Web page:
Everything else in the game is amenable to play with verbalisation.
We’ll recommend The Estates in this category.
The manual is gender neutral, and each of the cheques in the game has a different name on it. These come from Kickstarter rewards, at least in part,, so they reflect the makeup of those that can and will drop $100 on a vanity pledge board-game reward. That is to say – there are a lot of men and not a lot of women, and the surnames reflect a certain ethnic homogeneity. Not exclusively, but if you pay attention it’s pretty clear. It’s an interesting scenario actually – a genuine socioeconomic phenomenon of the type that I had hoped would turn up more often in these teardowns. It’s not the fault of the publisher that the demographic of outlandish Kickstarter backing skews heavily in one direction, but on the other hand there was nothing to stop them balancing it out themselves after the fact. It’s easy to see in the Estates who controls the money, and just like in real life it’s mostly white men.
The Estates has an RRP of approximately £40 as best I can tell, and while I wouldn’t play it again unless you had a gun to my head there will be people that absolutely love how vicious it is. It plays up to five people, and if you just want to spend an evening dicking over your friends this is about the best game, on this blog, for doing it.
We’ll tentatively recommend The Estates in this category. Mostly because of the fact the use of the Kickstarter to build out the investor names is, of a natural consequence, going to reflect a socioeconomic disparity and it’s a little pricey for what you get.
You can play The Estates in stern silence if you like, but it benefits from some economic table-talk. You’ll want to dissuade people away from certain courses of action while colluding on others. It’s not a negotiation game, but rather a bidding game where negotiation is an important back channel. I wouldn’t want to too strongly encourage play of a game like this if communication at the table is going to be an issue, but it’s not formally required.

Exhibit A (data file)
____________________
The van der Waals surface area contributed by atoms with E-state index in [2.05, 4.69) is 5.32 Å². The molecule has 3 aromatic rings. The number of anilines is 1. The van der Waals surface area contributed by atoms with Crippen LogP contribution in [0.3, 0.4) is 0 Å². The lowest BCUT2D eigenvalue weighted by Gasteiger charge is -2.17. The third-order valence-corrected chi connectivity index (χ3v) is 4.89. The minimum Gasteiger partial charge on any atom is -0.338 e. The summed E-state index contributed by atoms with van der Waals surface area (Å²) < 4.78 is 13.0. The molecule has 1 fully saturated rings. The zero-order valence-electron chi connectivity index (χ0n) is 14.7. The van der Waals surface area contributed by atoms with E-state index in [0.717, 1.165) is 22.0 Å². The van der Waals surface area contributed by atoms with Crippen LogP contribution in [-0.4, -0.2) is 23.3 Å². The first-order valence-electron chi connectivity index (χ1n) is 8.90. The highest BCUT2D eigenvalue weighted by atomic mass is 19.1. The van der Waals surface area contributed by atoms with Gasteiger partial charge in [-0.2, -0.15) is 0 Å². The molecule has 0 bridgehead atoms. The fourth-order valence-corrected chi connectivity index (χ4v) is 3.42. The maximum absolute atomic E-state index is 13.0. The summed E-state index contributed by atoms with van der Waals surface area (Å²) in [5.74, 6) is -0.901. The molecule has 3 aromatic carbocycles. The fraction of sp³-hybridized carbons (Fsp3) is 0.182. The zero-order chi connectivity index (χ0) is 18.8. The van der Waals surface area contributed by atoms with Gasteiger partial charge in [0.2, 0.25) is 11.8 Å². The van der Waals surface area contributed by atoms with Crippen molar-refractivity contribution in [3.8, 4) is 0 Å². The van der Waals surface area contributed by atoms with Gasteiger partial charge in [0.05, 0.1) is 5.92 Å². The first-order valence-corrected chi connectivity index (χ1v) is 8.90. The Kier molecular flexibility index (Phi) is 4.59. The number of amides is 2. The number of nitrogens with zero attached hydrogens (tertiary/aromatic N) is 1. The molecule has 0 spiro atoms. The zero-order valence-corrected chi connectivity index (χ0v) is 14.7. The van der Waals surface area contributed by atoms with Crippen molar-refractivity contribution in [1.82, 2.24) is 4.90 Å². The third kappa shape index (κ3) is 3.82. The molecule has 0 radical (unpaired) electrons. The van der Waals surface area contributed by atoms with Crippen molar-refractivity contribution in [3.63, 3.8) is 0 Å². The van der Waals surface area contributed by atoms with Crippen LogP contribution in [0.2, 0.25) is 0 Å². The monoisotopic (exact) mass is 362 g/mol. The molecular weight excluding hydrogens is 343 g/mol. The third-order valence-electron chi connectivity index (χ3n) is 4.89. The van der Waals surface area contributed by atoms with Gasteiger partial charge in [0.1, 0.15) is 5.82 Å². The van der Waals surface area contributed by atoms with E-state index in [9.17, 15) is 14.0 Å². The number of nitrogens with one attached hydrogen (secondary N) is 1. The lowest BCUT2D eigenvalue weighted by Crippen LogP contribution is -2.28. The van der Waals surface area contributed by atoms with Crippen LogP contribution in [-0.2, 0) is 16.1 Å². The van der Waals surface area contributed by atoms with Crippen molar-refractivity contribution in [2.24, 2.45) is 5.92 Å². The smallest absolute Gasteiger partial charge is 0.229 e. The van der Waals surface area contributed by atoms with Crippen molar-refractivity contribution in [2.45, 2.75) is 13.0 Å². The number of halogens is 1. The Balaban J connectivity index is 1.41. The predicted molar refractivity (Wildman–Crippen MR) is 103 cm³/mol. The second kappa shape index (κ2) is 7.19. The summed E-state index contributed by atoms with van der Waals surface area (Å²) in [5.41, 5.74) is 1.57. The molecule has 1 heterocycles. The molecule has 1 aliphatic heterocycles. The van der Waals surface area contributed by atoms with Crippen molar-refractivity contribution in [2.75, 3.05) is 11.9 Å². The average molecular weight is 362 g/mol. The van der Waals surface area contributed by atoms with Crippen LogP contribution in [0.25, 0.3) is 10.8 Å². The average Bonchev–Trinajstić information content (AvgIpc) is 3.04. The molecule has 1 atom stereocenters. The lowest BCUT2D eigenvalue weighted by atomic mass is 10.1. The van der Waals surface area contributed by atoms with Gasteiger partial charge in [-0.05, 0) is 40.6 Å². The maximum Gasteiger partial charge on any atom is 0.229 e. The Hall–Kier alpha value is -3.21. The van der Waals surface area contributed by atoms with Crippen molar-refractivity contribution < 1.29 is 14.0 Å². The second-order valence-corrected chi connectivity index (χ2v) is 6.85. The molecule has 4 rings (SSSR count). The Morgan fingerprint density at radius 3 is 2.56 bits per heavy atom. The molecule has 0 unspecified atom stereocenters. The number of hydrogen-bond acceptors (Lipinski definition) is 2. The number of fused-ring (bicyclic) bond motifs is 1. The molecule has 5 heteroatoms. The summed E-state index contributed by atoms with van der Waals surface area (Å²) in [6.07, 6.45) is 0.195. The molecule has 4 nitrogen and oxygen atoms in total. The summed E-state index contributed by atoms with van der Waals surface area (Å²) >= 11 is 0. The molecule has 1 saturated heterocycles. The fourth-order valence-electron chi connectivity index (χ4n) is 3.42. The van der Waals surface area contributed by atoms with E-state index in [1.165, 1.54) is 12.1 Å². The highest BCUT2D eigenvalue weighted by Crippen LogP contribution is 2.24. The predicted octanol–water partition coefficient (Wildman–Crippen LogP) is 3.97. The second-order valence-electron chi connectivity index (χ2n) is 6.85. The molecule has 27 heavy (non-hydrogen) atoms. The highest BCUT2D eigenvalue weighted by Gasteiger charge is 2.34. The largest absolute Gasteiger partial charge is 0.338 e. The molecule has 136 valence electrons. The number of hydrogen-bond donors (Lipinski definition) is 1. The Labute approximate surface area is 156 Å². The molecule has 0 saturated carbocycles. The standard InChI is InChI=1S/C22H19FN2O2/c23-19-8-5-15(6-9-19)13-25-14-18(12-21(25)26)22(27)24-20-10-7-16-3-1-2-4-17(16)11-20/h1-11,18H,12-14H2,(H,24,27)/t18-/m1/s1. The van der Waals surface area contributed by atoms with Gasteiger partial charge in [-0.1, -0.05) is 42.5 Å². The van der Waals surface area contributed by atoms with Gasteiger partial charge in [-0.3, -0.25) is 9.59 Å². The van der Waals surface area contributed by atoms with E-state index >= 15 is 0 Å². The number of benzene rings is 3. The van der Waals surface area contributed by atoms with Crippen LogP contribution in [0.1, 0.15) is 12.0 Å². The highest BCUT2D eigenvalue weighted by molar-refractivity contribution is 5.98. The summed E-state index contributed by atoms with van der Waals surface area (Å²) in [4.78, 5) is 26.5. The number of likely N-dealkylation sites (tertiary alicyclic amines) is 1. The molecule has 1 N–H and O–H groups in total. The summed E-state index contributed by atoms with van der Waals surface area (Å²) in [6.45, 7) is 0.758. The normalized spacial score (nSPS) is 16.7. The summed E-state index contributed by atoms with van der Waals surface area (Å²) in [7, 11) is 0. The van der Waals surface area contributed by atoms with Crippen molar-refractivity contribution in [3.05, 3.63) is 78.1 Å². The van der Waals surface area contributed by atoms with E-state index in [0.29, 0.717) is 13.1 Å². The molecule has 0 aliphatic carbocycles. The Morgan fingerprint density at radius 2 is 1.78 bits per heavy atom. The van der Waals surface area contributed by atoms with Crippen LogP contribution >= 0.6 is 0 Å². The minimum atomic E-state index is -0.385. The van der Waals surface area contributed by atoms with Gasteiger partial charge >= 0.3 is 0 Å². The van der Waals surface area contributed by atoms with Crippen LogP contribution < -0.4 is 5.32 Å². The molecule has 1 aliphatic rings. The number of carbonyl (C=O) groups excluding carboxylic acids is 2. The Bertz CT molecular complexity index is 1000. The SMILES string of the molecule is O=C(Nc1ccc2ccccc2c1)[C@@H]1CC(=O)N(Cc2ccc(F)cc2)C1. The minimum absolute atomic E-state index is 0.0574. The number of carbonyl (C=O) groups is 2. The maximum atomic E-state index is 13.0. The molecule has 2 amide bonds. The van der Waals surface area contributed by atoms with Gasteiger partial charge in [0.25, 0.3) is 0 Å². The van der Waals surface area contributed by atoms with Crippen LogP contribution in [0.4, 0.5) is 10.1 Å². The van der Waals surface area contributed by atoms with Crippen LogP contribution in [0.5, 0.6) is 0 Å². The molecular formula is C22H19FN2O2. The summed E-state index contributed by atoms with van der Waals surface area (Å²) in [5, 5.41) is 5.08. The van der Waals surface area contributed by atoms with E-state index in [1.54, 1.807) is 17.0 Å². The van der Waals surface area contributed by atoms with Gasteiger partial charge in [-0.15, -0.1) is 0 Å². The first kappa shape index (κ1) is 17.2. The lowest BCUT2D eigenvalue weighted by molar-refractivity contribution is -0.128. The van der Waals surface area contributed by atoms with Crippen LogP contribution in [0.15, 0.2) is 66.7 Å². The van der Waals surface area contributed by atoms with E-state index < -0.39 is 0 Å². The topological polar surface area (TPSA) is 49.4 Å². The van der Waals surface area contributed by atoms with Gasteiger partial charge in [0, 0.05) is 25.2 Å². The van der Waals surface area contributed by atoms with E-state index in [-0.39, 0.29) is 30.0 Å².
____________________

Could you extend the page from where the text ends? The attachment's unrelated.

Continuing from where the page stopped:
We’ll tentatively recommend The Estates in this category.
Much like the game itself, The Estates swings wildly in these grades. The critical intersectional categories that tend to create the largest interface issues (visual and cognitive) are already games where we advise players stay away. There are, as best I can tell, no other intersections that would impact on playability.
The Estates is a game that says it should be played in rounds, but in my experience a single round takes long enough to potentially be uncomfortably long. When someone places down a three-length building contract I can feel my heart sink because it just added even more length to the game. I suspect with familiarity it becomes a lot quicker to play but in the short term it’s long enough, and nasty enough, to exacerbate issues of discomfort and distress. It’s also not a game that permits anyone to drop out of play without significant impact – it’s not that the game changes components or counts but rather it has an impact on momentum and the economy. If you have lots of money, you’ve locked that up away from people. If you have none, you’re responsible for a surplus that loosens everything up. You similarly can’t really just redistribute the cash or buildings you have without having a massive impact on the dynamic of the game. If you start The Estates it’s going to be a problem if you’re not able to finish.